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BookBrowse Reviews The Old Drift by Namwali Serpell

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The Old Drift

by Namwali Serpell

The Old Drift by Namwali Serpell X
The Old Drift by Namwali Serpell
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     Not Yet Rated
  • First Published:
    Mar 2019, 576 pages

    Paperback:
    Mar 2020, 512 pages

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Book Reviewed by:
Karen Lewis
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Debut novelist Serpell presents a genre-bending opus spanning over a century of history (and future) in the African nation of Zambia.

This panoramic (576 page) debut novel spans a tumultuous century of socio-political and family dynamics in Zambia. The first section, "The Grandmothers," unrolls like a meandering river and introduces native and colonial characters whose descendants will propel the next two sections, titled "The Mothers" and "The Children," respectively. I was most drawn to the third section, which churns like the rapids, then floods in a surge of future-set climate catastrophe. The novel depicts a pageant of complex characters from many racial backgrounds (with a family tree supplied for reference), unifying in a dramatic chorus that ties together the narrative with broader themes.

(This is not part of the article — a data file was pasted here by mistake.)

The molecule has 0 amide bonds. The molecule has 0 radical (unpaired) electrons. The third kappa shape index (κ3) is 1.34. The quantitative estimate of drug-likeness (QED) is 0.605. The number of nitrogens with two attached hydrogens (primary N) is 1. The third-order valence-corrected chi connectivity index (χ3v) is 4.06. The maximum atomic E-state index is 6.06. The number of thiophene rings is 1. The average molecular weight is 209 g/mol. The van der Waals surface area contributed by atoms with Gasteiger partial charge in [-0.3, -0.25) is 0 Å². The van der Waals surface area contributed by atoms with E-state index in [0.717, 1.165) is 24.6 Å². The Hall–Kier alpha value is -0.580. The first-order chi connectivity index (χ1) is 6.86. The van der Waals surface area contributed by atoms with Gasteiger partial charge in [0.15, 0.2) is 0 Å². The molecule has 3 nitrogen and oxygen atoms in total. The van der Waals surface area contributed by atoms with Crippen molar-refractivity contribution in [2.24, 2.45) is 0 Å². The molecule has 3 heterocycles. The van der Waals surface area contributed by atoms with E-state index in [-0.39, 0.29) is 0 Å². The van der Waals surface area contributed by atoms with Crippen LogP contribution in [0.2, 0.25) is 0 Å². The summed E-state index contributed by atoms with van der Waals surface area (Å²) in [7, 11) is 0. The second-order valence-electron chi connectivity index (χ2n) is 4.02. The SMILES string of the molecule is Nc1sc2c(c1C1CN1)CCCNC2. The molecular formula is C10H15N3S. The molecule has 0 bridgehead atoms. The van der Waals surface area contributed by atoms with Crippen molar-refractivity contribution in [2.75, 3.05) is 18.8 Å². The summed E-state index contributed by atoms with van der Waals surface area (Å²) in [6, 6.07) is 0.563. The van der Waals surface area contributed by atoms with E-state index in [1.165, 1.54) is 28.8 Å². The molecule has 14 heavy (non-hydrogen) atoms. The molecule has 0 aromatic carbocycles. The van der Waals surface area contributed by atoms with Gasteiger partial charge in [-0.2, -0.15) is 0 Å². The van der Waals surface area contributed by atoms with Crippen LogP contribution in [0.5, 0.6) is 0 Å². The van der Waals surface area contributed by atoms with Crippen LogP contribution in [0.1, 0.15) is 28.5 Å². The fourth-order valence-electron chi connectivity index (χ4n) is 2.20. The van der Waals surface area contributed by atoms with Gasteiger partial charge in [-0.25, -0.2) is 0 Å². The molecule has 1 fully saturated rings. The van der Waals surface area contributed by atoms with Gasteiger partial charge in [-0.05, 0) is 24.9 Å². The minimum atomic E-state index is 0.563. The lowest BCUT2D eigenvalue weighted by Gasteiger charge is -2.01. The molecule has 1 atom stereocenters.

Author Namwali Serpell was born in Zambia to a black mother and white British father, then moved to the United States during her childhood. In many ways, The Old Drift reads like a love letter to her homeland. She describes the essence of its primordial landscape before European influence:

The night was luminous with moonlight. In the foreground was the bluff of Barouka island. Beyond it, veiled in spray, the main falls leapt roaring into the chasm four hundred feet below. The spray was so powerful it was hard to say whether the Falls flowed up or down. The shadowy black forest writhed its branches before them.

During the late 1800s, when the novel opens, the British South African Company colonizes and exploits the region spanning the mighty Zambezi River, and names it Rhodesia after white mining magnate Cecil Rhodes. Rhodesia's northern portion, Zambia, gained independence from colonial rule in 1964; and Southern Rhodesia, now Zimbabwe, in 1980, following decades of civil war. Tension between traditional ways and colonial imperatives, old languages and new are evident everywhere in this novel. Scottish missionary David Livingstone is the first European to see the great waterfall, known by locals as Mosi-oa-Tunya ("The Smoke that Thunders"); but Livingstone names it Victoria Falls, after his queen. Naming is one of the most obvious ways that colonists permanently mark the region.

True history braids with fiction throughout The Old Drift. For example, in the 1950s, a consortium of industrialists constructed the Kariba Dam across the Zambezi River. Meanwhile, two of Serpell's characters, Federico and Sibilla, flee their homeland (Italy) under mysterious circumstances. Federico works as an engineer on the dam project. Their child, Isabella, will eventually marry a prosperous Indian merchant, Balaji. Their daughter, Naila, born in Lusaka, is one of three main characters in the ultimate section of the novel. Typical of racial crosscurrents, here's an excerpt of Naila's encounter with Joseph, after he has spotted her stealing from patrons at the university cafeteria.

'You were born here?'
'Born and bred, exay.'
'But your parents are what?'
'Guess.' She spoked her fingers up into her hair—long, purpleblack, shaved on one side.